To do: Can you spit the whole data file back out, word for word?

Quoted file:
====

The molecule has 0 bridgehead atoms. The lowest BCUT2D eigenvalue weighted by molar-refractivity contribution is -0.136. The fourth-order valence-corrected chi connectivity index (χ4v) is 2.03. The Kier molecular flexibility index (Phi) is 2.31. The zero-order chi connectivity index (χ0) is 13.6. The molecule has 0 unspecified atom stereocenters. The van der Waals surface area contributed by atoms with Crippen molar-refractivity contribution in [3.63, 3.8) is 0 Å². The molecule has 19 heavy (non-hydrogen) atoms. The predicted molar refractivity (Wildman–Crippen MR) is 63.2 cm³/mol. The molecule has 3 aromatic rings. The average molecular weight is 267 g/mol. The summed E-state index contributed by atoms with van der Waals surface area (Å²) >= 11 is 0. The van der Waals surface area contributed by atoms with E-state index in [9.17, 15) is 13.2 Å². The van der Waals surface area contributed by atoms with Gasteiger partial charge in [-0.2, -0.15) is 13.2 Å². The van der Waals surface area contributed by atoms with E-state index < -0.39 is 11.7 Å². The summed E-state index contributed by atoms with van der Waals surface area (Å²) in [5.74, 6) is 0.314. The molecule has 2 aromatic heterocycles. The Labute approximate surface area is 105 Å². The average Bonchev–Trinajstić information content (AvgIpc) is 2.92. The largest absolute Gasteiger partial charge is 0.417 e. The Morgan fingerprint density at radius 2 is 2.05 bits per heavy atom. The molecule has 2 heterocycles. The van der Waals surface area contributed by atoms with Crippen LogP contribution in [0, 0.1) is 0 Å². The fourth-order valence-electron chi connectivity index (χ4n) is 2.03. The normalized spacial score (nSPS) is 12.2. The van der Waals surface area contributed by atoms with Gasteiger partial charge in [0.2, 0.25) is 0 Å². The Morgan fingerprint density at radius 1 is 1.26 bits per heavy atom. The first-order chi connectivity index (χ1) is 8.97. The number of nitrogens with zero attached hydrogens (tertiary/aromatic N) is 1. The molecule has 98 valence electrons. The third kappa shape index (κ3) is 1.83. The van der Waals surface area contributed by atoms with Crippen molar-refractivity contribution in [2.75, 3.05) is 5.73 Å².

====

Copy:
The molecule has 0 bridgehead atoms. The lowest BCUT2D eigenvalue weighted by molar-refractivity contribution is -0.136. The fourth-order valence-corrected chi connectivity index (χ4v) is 2.03. The Kier molecular flexibility index (Phi) is 2.31. The zero-order chi connectivity index (χ0) is 13.6. The molecule has 0 unspecified atom stereocenters. The van der Waals surface area contributed by atoms with Crippen molar-refractivity contribution in [3.63, 3.8) is 0 Å². The molecule has 19 heavy (non-hydrogen) atoms. The predicted molar refractivity (Wildman–Crippen MR) is 63.2 cm³/mol. The molecule has 3 aromatic rings. The average molecular weight is 267 g/mol. The summed E-state index contributed by atoms with van der Waals surface area (Å²) >= 11 is 0. The van der Waals surface area contributed by atoms with E-state index in [9.17, 15) is 13.2 Å². The van der Waals surface area contributed by atoms with Gasteiger partial charge in [-0.2, -0.15) is 13.2 Å². The van der Waals surface area contributed by atoms with E-state index < -0.39 is 11.7 Å². The summed E-state index contributed by atoms with van der Waals surface area (Å²) in [5.74, 6) is 0.314. The molecule has 2 aromatic heterocycles. The Labute approximate surface area is 105 Å². The average Bonchev–Trinajstić information content (AvgIpc) is 2.92. The largest absolute Gasteiger partial charge is 0.417 e. The Morgan fingerprint density at radius 2 is 2.05 bits per heavy atom. The molecule has 2 heterocycles. The van der Waals surface area contributed by atoms with Crippen LogP contribution in [0, 0.1) is 0 Å². The fourth-order valence-electron chi connectivity index (χ4n) is 2.03. The normalized spacial score (nSPS) is 12.2. The van der Waals surface area contributed by atoms with Gasteiger partial charge in [0.2, 0.25) is 0 Å². The Morgan fingerprint density at radius 1 is 1.26 bits per heavy atom. The first-order chi connectivity index (χ1) is 8.97. The number of nitrogens with zero attached hydrogens (tertiary/aromatic N) is 1. The molecule has 98 valence electrons. The third kappa shape index (κ3) is 1.83. The van der Waals surface area contributed by atoms with Crippen molar-refractivity contribution in [2.75, 3.05) is 5.73 Å².